Saturday, September 10, 2011

Be Yourself: "Bill Cosby: Himself" (1983)

Bill Cosby wrote and directed a concert film that provided enough material to launch his most successful sitcom.

The stage features Cosby, a chair, a microphone, and nothing else. He is caught on film in a Canadian concert, and sometimes acknowledges the audience. While Cosby is alone on the stage, but he populates his routine with more characters than a David Lean film, all of them memorable.

He opens with perhaps the funniest anti-drug and anti-alcohol rant ever done, more effective than the "just ask" ads on airwaves today. He visits his dentist. He and his wife decide to have children, producing four daughters and a son. He covers childbirth, raising these "brain damaged" children, and his parents' reactions. He closes with a riff on living with his own parents, perhaps the funniest twenty minutes ever filmed at a live concert.

Unless you are a toothless test tube orphan virgin, you will find something to associate with during the film, and this is why "Bill Cosby: Himself" is my all-time favorite comedy concert film. Cosby does not tell us how difficult it is to be rich, how tough kicking addictive narcotics is, or how to make up stupid nursery rhymes using profanity. He simply spins his tales, and the audience and viewer is able to find the humor in the universal themes.

I have two sons, ages three and seven, and I sympathized with everything that goes into being a father. I have one sister and two brothers, and sympathized with everything that went into being a bratty sibling. I have been to the dentist, I have been out having fun on the weekend "because I deserved it," and dragging back into work, happy to be alive. Bill Cosby knows his audience is full of pretty average people, and vividly illustrates his routine using "characters" we all know.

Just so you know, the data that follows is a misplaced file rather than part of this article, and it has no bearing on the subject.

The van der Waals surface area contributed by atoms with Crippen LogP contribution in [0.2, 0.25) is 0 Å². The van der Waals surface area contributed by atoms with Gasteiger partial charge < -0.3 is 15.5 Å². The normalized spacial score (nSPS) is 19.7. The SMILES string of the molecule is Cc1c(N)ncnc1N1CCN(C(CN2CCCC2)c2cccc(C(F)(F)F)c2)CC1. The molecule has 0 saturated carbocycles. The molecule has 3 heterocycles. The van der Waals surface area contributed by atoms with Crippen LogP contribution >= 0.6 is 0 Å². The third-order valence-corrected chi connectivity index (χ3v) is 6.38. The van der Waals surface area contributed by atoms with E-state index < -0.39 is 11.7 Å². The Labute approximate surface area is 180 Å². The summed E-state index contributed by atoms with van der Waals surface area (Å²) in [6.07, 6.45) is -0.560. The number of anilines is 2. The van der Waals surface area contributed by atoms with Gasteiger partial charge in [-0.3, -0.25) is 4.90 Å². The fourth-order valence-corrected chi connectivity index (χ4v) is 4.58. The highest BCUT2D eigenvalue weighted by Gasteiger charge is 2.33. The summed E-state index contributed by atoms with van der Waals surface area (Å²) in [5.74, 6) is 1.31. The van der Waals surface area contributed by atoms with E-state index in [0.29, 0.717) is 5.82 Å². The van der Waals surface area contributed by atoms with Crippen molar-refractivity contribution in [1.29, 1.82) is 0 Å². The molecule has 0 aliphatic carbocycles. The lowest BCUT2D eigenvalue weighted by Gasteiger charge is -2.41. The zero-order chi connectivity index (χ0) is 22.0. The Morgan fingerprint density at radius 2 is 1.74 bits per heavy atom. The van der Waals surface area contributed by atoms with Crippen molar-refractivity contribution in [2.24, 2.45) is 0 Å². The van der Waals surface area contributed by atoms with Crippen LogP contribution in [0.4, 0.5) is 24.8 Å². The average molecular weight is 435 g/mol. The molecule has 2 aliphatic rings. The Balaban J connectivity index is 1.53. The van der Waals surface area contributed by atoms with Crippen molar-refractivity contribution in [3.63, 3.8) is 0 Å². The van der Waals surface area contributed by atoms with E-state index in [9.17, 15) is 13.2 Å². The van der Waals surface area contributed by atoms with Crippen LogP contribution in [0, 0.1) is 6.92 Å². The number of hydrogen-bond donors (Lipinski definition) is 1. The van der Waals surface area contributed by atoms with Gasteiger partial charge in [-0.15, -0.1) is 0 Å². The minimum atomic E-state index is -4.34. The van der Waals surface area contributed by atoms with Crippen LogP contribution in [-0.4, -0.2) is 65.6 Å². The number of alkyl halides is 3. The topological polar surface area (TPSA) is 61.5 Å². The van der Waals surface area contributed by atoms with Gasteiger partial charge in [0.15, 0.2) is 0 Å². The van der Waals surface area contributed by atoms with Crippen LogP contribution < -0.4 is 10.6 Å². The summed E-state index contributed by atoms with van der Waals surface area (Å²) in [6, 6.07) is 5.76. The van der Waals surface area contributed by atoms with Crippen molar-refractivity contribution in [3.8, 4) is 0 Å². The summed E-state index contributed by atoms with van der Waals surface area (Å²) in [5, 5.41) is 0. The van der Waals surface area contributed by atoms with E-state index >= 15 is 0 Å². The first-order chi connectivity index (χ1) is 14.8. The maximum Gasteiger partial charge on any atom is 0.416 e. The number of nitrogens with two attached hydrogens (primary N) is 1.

A reviewer here once said "The Cos proves himself a master storyteller and a hilarious comic." He is much more than that. In the intervening twenty years since this film was released, his only son was brutally murdered. He has starred in numerous television series, some successful and some not. He has become controversial, speaking his mind on the civil rights movement that he has fought for. He is a master storyteller, he is a hilarious comic, but he is also human. He is one of us. He may have more money and fame, but I would rather have a conversation with Cosby over Chris Rock any day.

"Bill Cosby: Himself" is proof positive that talent will get you everywhere. (* * * * *) out of five stars.